What a joy it was for me to meet and become friends with Diane Opperman who, you will see, makes really beautiful #fidgetquiltpatterns.
Diane’s late parents, Mr. and Mrs. Todd, were valued members of the Presbyterian church where my husband was minister for 30 years.
We obviously had met each other over the years when Diane visited her parents.
Diane lived away from Cape Town, it was really during the time she came down to look after her mother, and as my husband has Lewy Body Disease and is also in a Frail Care Centre, that we got to know one another better.
We both attended a Parkinson’s Support Group at Helen Keller where Mrs. Todd was being cared for.
When Diane showed me the lovely Fiddle (Fidget) Quilt she made I was so impressed with her imagination and skill, and I asked her if she would be willing to write a guest post for me.
This she has kindly done, and here it is.
DIANE’S LOVE FOR HANDWORK
I have always enjoyed handwork.
In 2014 my mother suffered a stroke, and as an only child, I was obliged to leave my family in Pretoria to look after my mother’s affairs in Cape Town.
In 2004 my father suffered a stroke and my mother was very worried that if she suffered the same fate there would be no-one to take care of her.
I promised her that if such a fate befell her we would deal with the issue. Little did we suspect that she would indeed suffer a debilitating stroke on 1 June 2014 and I would be compelled to honor my promise.
My Mom was placed in the Helen Keller Society in the Care Centre after she recuperated from the worst of the stroke. Thus began my learning.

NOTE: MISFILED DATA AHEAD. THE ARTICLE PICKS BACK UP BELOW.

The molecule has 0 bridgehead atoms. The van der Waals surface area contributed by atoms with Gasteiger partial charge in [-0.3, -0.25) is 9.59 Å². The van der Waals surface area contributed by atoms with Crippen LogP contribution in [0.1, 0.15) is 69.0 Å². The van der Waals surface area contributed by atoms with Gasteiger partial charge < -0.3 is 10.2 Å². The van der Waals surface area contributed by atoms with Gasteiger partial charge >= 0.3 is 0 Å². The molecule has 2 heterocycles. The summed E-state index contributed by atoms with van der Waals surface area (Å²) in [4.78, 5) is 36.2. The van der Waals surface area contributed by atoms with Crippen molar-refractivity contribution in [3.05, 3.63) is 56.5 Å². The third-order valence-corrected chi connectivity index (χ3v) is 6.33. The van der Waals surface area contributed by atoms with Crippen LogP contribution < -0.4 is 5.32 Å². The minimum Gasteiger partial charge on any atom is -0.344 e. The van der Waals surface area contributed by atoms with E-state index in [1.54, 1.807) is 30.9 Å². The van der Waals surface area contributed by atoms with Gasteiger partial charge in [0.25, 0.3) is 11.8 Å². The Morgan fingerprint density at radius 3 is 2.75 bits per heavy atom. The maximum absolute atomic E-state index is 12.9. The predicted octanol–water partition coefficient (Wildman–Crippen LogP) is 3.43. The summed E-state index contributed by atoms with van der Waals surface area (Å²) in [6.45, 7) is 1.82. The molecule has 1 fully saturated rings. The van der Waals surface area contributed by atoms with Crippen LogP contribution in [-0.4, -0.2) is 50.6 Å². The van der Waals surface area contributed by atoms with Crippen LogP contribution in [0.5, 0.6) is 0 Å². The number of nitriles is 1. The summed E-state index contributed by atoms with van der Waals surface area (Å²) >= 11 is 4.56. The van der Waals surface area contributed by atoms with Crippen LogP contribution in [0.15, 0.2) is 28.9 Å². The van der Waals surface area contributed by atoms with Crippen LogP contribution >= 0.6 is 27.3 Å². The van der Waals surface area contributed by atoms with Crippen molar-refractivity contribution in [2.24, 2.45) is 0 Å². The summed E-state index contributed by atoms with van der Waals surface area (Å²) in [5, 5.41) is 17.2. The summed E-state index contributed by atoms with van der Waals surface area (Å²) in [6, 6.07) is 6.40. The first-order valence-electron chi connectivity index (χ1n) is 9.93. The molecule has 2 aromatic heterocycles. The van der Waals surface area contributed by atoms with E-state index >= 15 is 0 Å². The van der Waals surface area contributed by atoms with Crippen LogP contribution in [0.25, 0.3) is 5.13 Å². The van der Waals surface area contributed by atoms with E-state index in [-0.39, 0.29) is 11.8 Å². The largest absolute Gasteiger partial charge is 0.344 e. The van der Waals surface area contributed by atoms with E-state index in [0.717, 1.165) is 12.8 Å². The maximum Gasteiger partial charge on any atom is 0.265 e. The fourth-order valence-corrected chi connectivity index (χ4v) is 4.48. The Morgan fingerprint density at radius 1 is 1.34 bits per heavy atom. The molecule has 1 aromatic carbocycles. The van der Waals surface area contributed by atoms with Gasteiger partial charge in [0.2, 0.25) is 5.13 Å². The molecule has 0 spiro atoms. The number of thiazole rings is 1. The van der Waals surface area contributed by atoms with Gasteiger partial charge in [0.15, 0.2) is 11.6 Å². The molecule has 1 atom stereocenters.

HONORING MY PLEDGE TO MY MOTHER
I visited Mom twice daily and started learning about the different people in the Frail Care Centre.
There are some who are partially sighted, some who are totally blind, some who are deaf, some who have a form of Dementia, which could be; Alzheimer’s, Lewy Body Dementia, Vascular Dementia, Parkinson’s Disease or just plain “old age”.
All types of people, each with a different need, accommodated in one place.
As I looked around, I saw agitated people who through no fault of their own, needed something to occupy busy hands. Some people had very cold hands and a need to fiddle.
PINTEREST TO THE RESCUE
With this idea in mind, I started surfing the internet and ended up on Pinterest which is a fountain of unrestrained and limitless ideas.
My first project was a lap quilt, filled with bits and bob’s to keep fidgety hands busy.
Bright, cheerful, a variety of textures and buttons, press-studs, hooks, and eyes, etc., all securely fastened, because some Alzheimer’s patients have a very sturdy grip and are quite strong.
They can tie very tight knots in things if the mood takes them.
This item was a success and I could see the potential in using this type of quilt in other environments outside of the Frail Care Centre.
The Fiddle Quilt
Later I was asked to make one for an Occupational Therapist with special requirements for the children she was working with.
As I continued making these quilts, a former colleague asked me to make some for her preschool class.
These were needed to help with assessing the children regarding their ability to undo buttons, buckles counting, etc., as part of assessing school readiness in preschool children.
Starting with the Fiddle Quilt is where the project started and it progressed into another version, the cushion.
This also has things on it to fiddle with, then yet a further permutation is a double-sided fiddle cushion for preschoolers.